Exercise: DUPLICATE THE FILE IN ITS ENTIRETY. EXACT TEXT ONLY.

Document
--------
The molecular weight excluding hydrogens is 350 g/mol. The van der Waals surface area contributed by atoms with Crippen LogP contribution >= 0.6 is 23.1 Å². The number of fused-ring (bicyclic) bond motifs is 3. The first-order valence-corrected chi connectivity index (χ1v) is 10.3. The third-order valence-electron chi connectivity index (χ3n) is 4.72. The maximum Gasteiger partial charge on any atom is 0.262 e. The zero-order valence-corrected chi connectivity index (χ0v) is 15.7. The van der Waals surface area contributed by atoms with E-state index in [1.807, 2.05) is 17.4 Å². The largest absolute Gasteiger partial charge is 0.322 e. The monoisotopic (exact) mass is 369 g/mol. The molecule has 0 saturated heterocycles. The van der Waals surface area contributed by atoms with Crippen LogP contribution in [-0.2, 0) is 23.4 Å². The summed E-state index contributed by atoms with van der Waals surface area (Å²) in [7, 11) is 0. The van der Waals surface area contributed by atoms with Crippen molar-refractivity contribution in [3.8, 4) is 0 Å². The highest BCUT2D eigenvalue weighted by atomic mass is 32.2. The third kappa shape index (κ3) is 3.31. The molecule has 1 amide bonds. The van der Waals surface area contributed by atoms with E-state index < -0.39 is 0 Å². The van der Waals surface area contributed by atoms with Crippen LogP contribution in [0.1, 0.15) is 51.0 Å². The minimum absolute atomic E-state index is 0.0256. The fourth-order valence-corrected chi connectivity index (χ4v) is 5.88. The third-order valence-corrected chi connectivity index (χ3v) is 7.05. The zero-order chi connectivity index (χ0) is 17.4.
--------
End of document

The molecular weight excluding hydrogens is 350 g/mol. The van der Waals surface area contributed by atoms with Crippen LogP contribution >= 0.6 is 23.1 Å². The number of fused-ring (bicyclic) bond motifs is 3. The first-order valence-corrected chi connectivity index (χ1v) is 10.3. The third-order valence-electron chi connectivity index (χ3n) is 4.72. The maximum Gasteiger partial charge on any atom is 0.262 e. The zero-order valence-corrected chi connectivity index (χ0v) is 15.7. The van der Waals surface area contributed by atoms with E-state index in [1.807, 2.05) is 17.4 Å². The largest absolute Gasteiger partial charge is 0.322 e. The monoisotopic (exact) mass is 369 g/mol. The molecule has 0 saturated heterocycles. The van der Waals surface area contributed by atoms with Crippen LogP contribution in [-0.2, 0) is 23.4 Å². The summed E-state index contributed by atoms with van der Waals surface area (Å²) in [7, 11) is 0. The van der Waals surface area contributed by atoms with Crippen molar-refractivity contribution in [3.8, 4) is 0 Å². The highest BCUT2D eigenvalue weighted by atomic mass is 32.2. The third kappa shape index (κ3) is 3.31. The molecule has 1 amide bonds. The van der Waals surface area contributed by atoms with E-state index < -0.39 is 0 Å². The van der Waals surface area contributed by atoms with Crippen LogP contribution in [0.1, 0.15) is 51.0 Å². The minimum absolute atomic E-state index is 0.0256. The fourth-order valence-corrected chi connectivity index (χ4v) is 5.88. The third-order valence-corrected chi connectivity index (χ3v) is 7.05. The zero-order chi connectivity index (χ0) is 17.4.